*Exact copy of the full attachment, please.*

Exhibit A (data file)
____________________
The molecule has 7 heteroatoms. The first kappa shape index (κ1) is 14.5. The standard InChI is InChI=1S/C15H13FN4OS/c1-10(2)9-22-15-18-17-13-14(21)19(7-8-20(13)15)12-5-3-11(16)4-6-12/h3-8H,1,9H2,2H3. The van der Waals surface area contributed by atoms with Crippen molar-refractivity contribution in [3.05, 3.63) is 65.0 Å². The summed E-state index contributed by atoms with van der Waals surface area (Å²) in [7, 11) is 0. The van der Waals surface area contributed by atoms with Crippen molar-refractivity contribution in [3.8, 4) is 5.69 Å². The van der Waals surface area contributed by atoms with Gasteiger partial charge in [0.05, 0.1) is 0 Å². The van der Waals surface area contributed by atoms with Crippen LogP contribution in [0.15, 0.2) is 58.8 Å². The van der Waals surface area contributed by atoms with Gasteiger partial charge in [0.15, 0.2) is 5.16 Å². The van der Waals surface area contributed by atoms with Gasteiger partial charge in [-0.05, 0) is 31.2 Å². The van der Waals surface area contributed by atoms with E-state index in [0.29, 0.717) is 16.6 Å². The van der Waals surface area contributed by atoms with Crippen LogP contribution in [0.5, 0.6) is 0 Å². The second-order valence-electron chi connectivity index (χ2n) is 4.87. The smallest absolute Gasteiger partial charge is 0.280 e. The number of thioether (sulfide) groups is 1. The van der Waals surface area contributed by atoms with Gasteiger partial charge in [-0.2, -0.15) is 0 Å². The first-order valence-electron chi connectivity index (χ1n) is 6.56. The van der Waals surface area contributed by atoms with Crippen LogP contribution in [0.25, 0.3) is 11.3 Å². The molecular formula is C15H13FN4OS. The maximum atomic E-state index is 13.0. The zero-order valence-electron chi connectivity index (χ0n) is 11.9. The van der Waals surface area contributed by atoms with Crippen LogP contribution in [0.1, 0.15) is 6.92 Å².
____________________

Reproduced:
The molecule has 7 heteroatoms. The first kappa shape index (κ1) is 14.5. The standard InChI is InChI=1S/C15H13FN4OS/c1-10(2)9-22-15-18-17-13-14(21)19(7-8-20(13)15)12-5-3-11(16)4-6-12/h3-8H,1,9H2,2H3. The van der Waals surface area contributed by atoms with Crippen molar-refractivity contribution in [3.05, 3.63) is 65.0 Å². The summed E-state index contributed by atoms with van der Waals surface area (Å²) in [7, 11) is 0. The van der Waals surface area contributed by atoms with Crippen molar-refractivity contribution in [3.8, 4) is 5.69 Å². The van der Waals surface area contributed by atoms with Gasteiger partial charge in [0.05, 0.1) is 0 Å². The van der Waals surface area contributed by atoms with Crippen LogP contribution in [0.15, 0.2) is 58.8 Å². The van der Waals surface area contributed by atoms with Gasteiger partial charge in [0.15, 0.2) is 5.16 Å². The van der Waals surface area contributed by atoms with Gasteiger partial charge in [-0.05, 0) is 31.2 Å². The van der Waals surface area contributed by atoms with E-state index in [0.29, 0.717) is 16.6 Å². The van der Waals surface area contributed by atoms with Crippen LogP contribution in [0.5, 0.6) is 0 Å². The second-order valence-electron chi connectivity index (χ2n) is 4.87. The smallest absolute Gasteiger partial charge is 0.280 e. The number of thioether (sulfide) groups is 1. The van der Waals surface area contributed by atoms with Gasteiger partial charge in [-0.2, -0.15) is 0 Å². The first-order valence-electron chi connectivity index (χ1n) is 6.56. The van der Waals surface area contributed by atoms with Crippen LogP contribution in [0.25, 0.3) is 11.3 Å². The molecular formula is C15H13FN4OS. The maximum atomic E-state index is 13.0. The zero-order valence-electron chi connectivity index (χ0n) is 11.9. The van der Waals surface area contributed by atoms with Crippen LogP contribution in [0.1, 0.15) is 6.92 Å².